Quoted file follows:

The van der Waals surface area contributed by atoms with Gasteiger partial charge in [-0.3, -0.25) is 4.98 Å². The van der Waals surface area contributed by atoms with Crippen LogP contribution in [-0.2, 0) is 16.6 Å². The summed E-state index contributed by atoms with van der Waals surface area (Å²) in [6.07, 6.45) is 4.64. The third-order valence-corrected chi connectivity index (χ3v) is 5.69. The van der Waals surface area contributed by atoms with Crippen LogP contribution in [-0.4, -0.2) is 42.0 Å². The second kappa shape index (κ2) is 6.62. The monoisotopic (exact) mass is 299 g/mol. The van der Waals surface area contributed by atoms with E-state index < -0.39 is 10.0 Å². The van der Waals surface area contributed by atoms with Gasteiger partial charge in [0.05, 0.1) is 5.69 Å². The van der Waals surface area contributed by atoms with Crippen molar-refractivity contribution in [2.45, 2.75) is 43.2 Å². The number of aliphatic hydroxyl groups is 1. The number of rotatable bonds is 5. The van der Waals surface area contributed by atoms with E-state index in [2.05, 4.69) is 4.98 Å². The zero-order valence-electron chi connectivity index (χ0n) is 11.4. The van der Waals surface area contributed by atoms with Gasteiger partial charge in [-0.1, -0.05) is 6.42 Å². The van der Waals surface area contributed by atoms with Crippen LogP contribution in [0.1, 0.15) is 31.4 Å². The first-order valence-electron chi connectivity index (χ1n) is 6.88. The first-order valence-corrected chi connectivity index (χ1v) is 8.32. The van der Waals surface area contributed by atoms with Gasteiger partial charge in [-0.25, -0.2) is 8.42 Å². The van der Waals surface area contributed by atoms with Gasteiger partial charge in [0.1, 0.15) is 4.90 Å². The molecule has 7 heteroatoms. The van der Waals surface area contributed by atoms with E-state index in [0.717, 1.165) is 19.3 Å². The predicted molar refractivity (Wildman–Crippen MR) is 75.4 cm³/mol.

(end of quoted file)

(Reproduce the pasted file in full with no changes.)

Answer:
The van der Waals surface area contributed by atoms with Gasteiger partial charge in [-0.3, -0.25) is 4.98 Å². The van der Waals surface area contributed by atoms with Crippen LogP contribution in [-0.2, 0) is 16.6 Å². The summed E-state index contributed by atoms with van der Waals surface area (Å²) in [6.07, 6.45) is 4.64. The third-order valence-corrected chi connectivity index (χ3v) is 5.69. The van der Waals surface area contributed by atoms with Crippen LogP contribution in [-0.4, -0.2) is 42.0 Å². The second kappa shape index (κ2) is 6.62. The monoisotopic (exact) mass is 299 g/mol. The van der Waals surface area contributed by atoms with E-state index < -0.39 is 10.0 Å². The van der Waals surface area contributed by atoms with Gasteiger partial charge in [0.05, 0.1) is 5.69 Å². The van der Waals surface area contributed by atoms with Crippen molar-refractivity contribution in [2.45, 2.75) is 43.2 Å². The number of aliphatic hydroxyl groups is 1. The number of rotatable bonds is 5. The van der Waals surface area contributed by atoms with E-state index in [2.05, 4.69) is 4.98 Å². The zero-order valence-electron chi connectivity index (χ0n) is 11.4. The van der Waals surface area contributed by atoms with Gasteiger partial charge in [-0.1, -0.05) is 6.42 Å². The van der Waals surface area contributed by atoms with Crippen LogP contribution in [0.1, 0.15) is 31.4 Å². The first-order valence-electron chi connectivity index (χ1n) is 6.88. The first-order valence-corrected chi connectivity index (χ1v) is 8.32. The van der Waals surface area contributed by atoms with Gasteiger partial charge in [-0.25, -0.2) is 8.42 Å². The van der Waals surface area contributed by atoms with Gasteiger partial charge in [0.1, 0.15) is 4.90 Å². The molecule has 7 heteroatoms. The van der Waals surface area contributed by atoms with E-state index in [0.717, 1.165) is 19.3 Å². The predicted molar refractivity (Wildman–Crippen MR) is 75.4 cm³/mol.